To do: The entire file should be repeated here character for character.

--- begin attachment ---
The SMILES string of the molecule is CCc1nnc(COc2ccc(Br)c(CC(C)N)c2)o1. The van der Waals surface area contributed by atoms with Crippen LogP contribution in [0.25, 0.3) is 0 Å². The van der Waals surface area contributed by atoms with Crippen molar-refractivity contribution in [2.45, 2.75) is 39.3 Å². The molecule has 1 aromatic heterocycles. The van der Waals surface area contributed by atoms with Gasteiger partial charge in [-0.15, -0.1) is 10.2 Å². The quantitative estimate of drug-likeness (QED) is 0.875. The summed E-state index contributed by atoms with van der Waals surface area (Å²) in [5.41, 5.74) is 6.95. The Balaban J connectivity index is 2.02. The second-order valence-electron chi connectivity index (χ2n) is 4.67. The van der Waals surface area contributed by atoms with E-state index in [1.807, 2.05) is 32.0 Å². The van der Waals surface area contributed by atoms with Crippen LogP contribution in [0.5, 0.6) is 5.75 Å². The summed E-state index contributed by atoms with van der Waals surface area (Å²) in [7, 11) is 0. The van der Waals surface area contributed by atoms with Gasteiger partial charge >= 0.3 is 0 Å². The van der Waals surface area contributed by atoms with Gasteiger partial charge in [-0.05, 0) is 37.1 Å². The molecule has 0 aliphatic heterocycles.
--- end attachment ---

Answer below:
The SMILES string of the molecule is CCc1nnc(COc2ccc(Br)c(CC(C)N)c2)o1. The van der Waals surface area contributed by atoms with Crippen LogP contribution in [0.25, 0.3) is 0 Å². The van der Waals surface area contributed by atoms with Crippen molar-refractivity contribution in [2.45, 2.75) is 39.3 Å². The molecule has 1 aromatic heterocycles. The van der Waals surface area contributed by atoms with Gasteiger partial charge in [-0.15, -0.1) is 10.2 Å². The quantitative estimate of drug-likeness (QED) is 0.875. The summed E-state index contributed by atoms with van der Waals surface area (Å²) in [5.41, 5.74) is 6.95. The Balaban J connectivity index is 2.02. The second-order valence-electron chi connectivity index (χ2n) is 4.67. The van der Waals surface area contributed by atoms with E-state index in [1.807, 2.05) is 32.0 Å². The van der Waals surface area contributed by atoms with Crippen LogP contribution in [0.5, 0.6) is 5.75 Å². The summed E-state index contributed by atoms with van der Waals surface area (Å²) in [7, 11) is 0. The van der Waals surface area contributed by atoms with Gasteiger partial charge >= 0.3 is 0 Å². The van der Waals surface area contributed by atoms with Gasteiger partial charge in [-0.05, 0) is 37.1 Å². The molecule has 0 aliphatic heterocycles.